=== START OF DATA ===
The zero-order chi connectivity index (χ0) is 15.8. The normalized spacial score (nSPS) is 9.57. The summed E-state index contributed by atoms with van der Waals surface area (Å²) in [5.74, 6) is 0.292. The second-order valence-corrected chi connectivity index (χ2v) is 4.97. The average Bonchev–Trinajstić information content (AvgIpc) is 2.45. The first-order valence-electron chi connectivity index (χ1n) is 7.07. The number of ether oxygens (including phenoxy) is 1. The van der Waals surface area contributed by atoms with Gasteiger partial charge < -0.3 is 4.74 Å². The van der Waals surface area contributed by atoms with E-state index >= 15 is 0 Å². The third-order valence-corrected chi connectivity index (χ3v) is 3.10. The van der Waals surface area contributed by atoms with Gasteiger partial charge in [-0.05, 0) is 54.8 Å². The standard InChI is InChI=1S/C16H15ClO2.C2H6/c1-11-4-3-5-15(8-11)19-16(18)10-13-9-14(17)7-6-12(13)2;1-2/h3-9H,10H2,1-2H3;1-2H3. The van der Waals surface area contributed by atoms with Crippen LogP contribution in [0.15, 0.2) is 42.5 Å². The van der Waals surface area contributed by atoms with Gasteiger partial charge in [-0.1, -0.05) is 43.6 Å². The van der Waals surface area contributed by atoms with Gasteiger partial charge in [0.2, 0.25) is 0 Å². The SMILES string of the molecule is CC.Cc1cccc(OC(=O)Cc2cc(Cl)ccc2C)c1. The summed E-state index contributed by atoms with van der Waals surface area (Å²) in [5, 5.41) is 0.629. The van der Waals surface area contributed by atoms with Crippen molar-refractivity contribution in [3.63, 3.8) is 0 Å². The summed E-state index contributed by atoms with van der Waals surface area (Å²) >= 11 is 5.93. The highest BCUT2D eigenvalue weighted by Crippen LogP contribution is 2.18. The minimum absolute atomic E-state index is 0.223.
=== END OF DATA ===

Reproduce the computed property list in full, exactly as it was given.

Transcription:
The zero-order chi connectivity index (χ0) is 15.8. The normalized spacial score (nSPS) is 9.57. The summed E-state index contributed by atoms with van der Waals surface area (Å²) in [5.74, 6) is 0.292. The second-order valence-corrected chi connectivity index (χ2v) is 4.97. The average Bonchev–Trinajstić information content (AvgIpc) is 2.45. The first-order valence-electron chi connectivity index (χ1n) is 7.07. The number of ether oxygens (including phenoxy) is 1. The van der Waals surface area contributed by atoms with Gasteiger partial charge < -0.3 is 4.74 Å². The van der Waals surface area contributed by atoms with E-state index >= 15 is 0 Å². The third-order valence-corrected chi connectivity index (χ3v) is 3.10. The van der Waals surface area contributed by atoms with Gasteiger partial charge in [-0.05, 0) is 54.8 Å². The standard InChI is InChI=1S/C16H15ClO2.C2H6/c1-11-4-3-5-15(8-11)19-16(18)10-13-9-14(17)7-6-12(13)2;1-2/h3-9H,10H2,1-2H3;1-2H3. The van der Waals surface area contributed by atoms with Crippen LogP contribution in [0.15, 0.2) is 42.5 Å². The van der Waals surface area contributed by atoms with Gasteiger partial charge in [-0.1, -0.05) is 43.6 Å². The van der Waals surface area contributed by atoms with Gasteiger partial charge in [0.2, 0.25) is 0 Å². The SMILES string of the molecule is CC.Cc1cccc(OC(=O)Cc2cc(Cl)ccc2C)c1. The summed E-state index contributed by atoms with van der Waals surface area (Å²) in [5, 5.41) is 0.629. The van der Waals surface area contributed by atoms with Crippen molar-refractivity contribution in [3.63, 3.8) is 0 Å². The summed E-state index contributed by atoms with van der Waals surface area (Å²) >= 11 is 5.93. The highest BCUT2D eigenvalue weighted by Crippen LogP contribution is 2.18. The minimum absolute atomic E-state index is 0.223.